Advances and challenges in translating stem cell therapies for clinical diseases

  • Michael A. Matthay
    Reprint requests: Michael A. Matthay, MD, Cardiovascular Research Institute, University of California San Francisco, 505 Parnassus Ave, M-917, San Francisco, CA 94143-0624
    Institute at the University of California, San Francisco, Calif
    Search for articles by this author
Published:August 05, 2010DOI:
      In this special issue of Translational Research, several articles consider the potential of harnessing stem cells for therapy of human diseases. This topic is large in a field that is evolving rapidly. Several different candidate stem cells include embryonic stem cells, induced pluripotent stem cells, endothelial progenitor cells, and mesenchymal stem cells. Common themes include the nature and location of endogenous stem cells, preclinical evidence supporting the potential therapeutic use of stem cells for acute and chronic diseases, the challenges in translating the preclinical work to clinical applications, as well as the results of a few randomized clinical trials.
      To read this article in full you will need to make a payment

      Purchase one-time access:

      Academic & Personal: 24 hour online accessCorporate R&D Professionals: 24 hour online access
      One-time access price info
      • For academic or personal research use, select 'Academic and Personal'
      • For corporate R&D use, select 'Corporate R&D Professionals'


      Subscribe to Translational Research
      Already a print subscriber? Claim online access
      Already an online subscriber? Sign in
      Institutional Access: Sign in to ScienceDirect


        • Alaiti M.A.
        • Ishikawa M.
        • Costa M.A.
        Bone marrow and circulating stem/progenitor cells for regenerative cardiovascular therapy.
        Trans Res. 2010; 156: 112-129
        • Lee R.H.
        • Pulin A.A.
        • Seo M.J.
        • et al.
        Intravenous hMSCs improve myocardial infarction in mice because cells embolized in lung are activated to secrete the anti-inflammatory protein TSG-6.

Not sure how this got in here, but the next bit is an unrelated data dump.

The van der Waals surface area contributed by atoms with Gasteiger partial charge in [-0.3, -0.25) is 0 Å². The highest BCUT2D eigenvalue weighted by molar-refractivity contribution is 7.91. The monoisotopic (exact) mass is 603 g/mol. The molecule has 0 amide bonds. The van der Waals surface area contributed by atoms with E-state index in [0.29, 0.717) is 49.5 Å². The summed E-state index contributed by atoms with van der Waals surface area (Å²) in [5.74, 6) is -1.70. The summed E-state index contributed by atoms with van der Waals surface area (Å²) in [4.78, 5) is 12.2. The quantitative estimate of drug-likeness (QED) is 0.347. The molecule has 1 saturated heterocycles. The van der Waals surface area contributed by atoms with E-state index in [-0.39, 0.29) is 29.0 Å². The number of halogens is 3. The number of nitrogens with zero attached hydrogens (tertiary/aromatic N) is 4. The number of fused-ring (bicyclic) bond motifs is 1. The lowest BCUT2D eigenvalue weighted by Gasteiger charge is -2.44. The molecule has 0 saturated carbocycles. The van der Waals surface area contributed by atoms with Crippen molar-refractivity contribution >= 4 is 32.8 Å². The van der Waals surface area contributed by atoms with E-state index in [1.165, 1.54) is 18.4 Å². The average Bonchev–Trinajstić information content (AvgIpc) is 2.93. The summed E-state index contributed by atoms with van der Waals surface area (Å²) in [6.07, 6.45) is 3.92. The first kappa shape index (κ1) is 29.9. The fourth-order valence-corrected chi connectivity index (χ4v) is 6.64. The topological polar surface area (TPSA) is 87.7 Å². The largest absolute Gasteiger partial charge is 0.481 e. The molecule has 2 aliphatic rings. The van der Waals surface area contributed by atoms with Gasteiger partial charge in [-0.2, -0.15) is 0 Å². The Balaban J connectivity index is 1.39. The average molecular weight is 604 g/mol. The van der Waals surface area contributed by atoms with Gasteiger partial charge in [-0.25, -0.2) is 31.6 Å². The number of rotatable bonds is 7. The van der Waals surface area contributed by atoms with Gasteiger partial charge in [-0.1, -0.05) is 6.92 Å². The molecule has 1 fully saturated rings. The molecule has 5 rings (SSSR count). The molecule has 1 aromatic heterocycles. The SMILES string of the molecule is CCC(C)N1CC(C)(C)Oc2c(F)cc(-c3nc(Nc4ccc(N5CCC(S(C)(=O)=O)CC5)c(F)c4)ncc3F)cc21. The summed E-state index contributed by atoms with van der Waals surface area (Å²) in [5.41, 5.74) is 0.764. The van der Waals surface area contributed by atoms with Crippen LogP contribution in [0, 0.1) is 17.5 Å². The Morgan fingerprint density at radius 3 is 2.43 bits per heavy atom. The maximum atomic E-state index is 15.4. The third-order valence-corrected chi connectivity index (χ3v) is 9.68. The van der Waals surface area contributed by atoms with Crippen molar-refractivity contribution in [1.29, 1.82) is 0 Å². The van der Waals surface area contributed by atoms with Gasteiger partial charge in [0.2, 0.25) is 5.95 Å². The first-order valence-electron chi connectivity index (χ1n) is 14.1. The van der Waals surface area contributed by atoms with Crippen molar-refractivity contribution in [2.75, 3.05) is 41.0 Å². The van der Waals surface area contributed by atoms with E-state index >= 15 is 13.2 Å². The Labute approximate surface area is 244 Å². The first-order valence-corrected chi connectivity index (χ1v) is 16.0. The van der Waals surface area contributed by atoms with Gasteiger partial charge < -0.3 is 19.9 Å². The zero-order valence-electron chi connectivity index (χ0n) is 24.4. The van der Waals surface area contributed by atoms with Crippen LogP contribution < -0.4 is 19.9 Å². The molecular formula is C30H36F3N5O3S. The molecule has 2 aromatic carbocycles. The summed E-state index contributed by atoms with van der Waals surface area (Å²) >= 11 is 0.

Cell Stem Cell. 2009; 5 (54–3)
        • Hare J.M.
        • Traverse J.H.
        • Henry T.D.
        • et al.
        A randomized, double-blind, placebo-controlled, dose-escalation study of intravenous adult human mesenchymal stem cells (prochymal) after acute myocardial infarction.
        J Am Coll Cardiol. 2009; 54 (2277–6)
        • Lionetti V.
        • Recchia F.A.
        New therapies for the failing heart: trans-genes versus trans-cells.
        Trans Res. 2010; 156: 130-135
        • Pino C.J.
        • Humes H.D.
        Stem cell technology for the treatment of acute and chronic renal failure.
        Trans Res. 2010; 156: 161-168
        • Bruno S.
        • Grange C.
        • Deregibus M.C.
        • et al.
        Mesenchymal stem cell-derived microvesicles protect against acute tubular injury.
        J Am Soc Nephrol. 2009; 20: 1053-1067
        • Schwartz S.C.
        • Schwarz J.
        Translation of stem cell therapy for neurological diseases.
        Trans Res. 2010; 156: 155-160
        • Shaker A.
        • Ruben D.C.
        Intestinal stem cells and epithelial-mesenchymal interactions in the crypt and stem cell niche.
        Trans Res. 2010; 156: 179-186
        • Sueblinvong V.
        • Weiss D.J.
        Stem cells and cell therapy approaches in lung biology and diseases.
        Trans Res. 2010; 156: 187-204
        • Lee J.W.
        • Fang X.
        • Gupta N.
        • Serikov V.
        • Matthay M.A.
        Allogeneic human mesenchymal stem cells for treatment of E. coli endotoxin-induced acute lung injury in the ex vivo perfused human lung.
        Proc Natl Acad Sci U S A. 2009; 106: 16357-16362
        • Nemeth K.
        • Leelahavanichkul A.
        • Yuen P.S.
        • et al.
        Bone marrow stromal cells attenuate sepsis via prostaglandin E(2)-dependent reprogramming of host macrophages to increase their interleukin-10 production.
        Nat Med. 2009; 15: 42-49
        • Mei S.H.
        • Haitsma J.J.
        • Dos Santos C.C.
        • et al.
        Mesenchymal stem cells reduce inflammation while enhancing bacterial clearance and improving survival in sepsis.
        Am J Respir Crit Care Med. 2010;
        • Ortiz L.A.
        • Dutreil M.
        • Fattman C.
        • et al.
        Interleukin 1 receptor antagonist mediates the antiinflammatory and antifibrotic effect of mesenchymal stem cells during lung injury.
        Proc Natl Acad Sci U S A. 2007; 104: 11002-11007
        • Dudek A.Z.
        Endothelial lineage cell as a vehicle for systemic delivery of cancer gene therapy.
        Trans Res. 2010; 156: 136-146
        • Knorr D.A.
        • Kaufman D.S.
        Pluripotent stem cell-derived natural killer cells for cancer therapy.
        Trans Res. 2010; 156: 147-154
        • Wagner R.T.
        • Lewis J.
        • Cooney A.
        • Chan L.
        Stem cell approaches for the treatment of type 1 diabetes mellitus.
        Trans Res. 2010; 156: 169-178